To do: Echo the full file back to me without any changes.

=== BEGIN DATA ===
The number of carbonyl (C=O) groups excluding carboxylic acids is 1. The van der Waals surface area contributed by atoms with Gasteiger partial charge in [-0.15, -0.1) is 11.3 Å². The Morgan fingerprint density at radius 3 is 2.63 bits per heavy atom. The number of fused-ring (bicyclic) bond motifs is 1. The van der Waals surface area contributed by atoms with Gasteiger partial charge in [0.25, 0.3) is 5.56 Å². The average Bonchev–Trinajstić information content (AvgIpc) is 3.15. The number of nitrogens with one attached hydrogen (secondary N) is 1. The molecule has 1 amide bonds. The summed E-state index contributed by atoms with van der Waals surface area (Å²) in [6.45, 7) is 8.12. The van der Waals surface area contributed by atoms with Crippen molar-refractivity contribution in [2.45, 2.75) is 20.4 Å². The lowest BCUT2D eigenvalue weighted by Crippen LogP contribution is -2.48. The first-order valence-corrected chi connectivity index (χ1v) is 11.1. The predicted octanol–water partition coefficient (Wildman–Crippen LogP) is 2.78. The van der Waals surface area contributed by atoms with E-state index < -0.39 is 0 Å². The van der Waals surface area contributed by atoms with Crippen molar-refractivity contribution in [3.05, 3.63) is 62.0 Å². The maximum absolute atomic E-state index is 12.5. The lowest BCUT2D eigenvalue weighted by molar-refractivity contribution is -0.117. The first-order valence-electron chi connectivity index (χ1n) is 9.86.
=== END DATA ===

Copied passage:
The number of carbonyl (C=O) groups excluding carboxylic acids is 1. The van der Waals surface area contributed by atoms with Gasteiger partial charge in [-0.15, -0.1) is 11.3 Å². The Morgan fingerprint density at radius 3 is 2.63 bits per heavy atom. The number of fused-ring (bicyclic) bond motifs is 1. The van der Waals surface area contributed by atoms with Gasteiger partial charge in [0.25, 0.3) is 5.56 Å². The average Bonchev–Trinajstić information content (AvgIpc) is 3.15. The number of nitrogens with one attached hydrogen (secondary N) is 1. The molecule has 1 amide bonds. The summed E-state index contributed by atoms with van der Waals surface area (Å²) in [6.45, 7) is 8.12. The van der Waals surface area contributed by atoms with Crippen molar-refractivity contribution in [2.45, 2.75) is 20.4 Å². The lowest BCUT2D eigenvalue weighted by Crippen LogP contribution is -2.48. The first-order valence-corrected chi connectivity index (χ1v) is 11.1. The predicted octanol–water partition coefficient (Wildman–Crippen LogP) is 2.78. The van der Waals surface area contributed by atoms with E-state index < -0.39 is 0 Å². The van der Waals surface area contributed by atoms with Crippen molar-refractivity contribution in [3.05, 3.63) is 62.0 Å². The maximum absolute atomic E-state index is 12.5. The lowest BCUT2D eigenvalue weighted by molar-refractivity contribution is -0.117. The first-order valence-electron chi connectivity index (χ1n) is 9.86.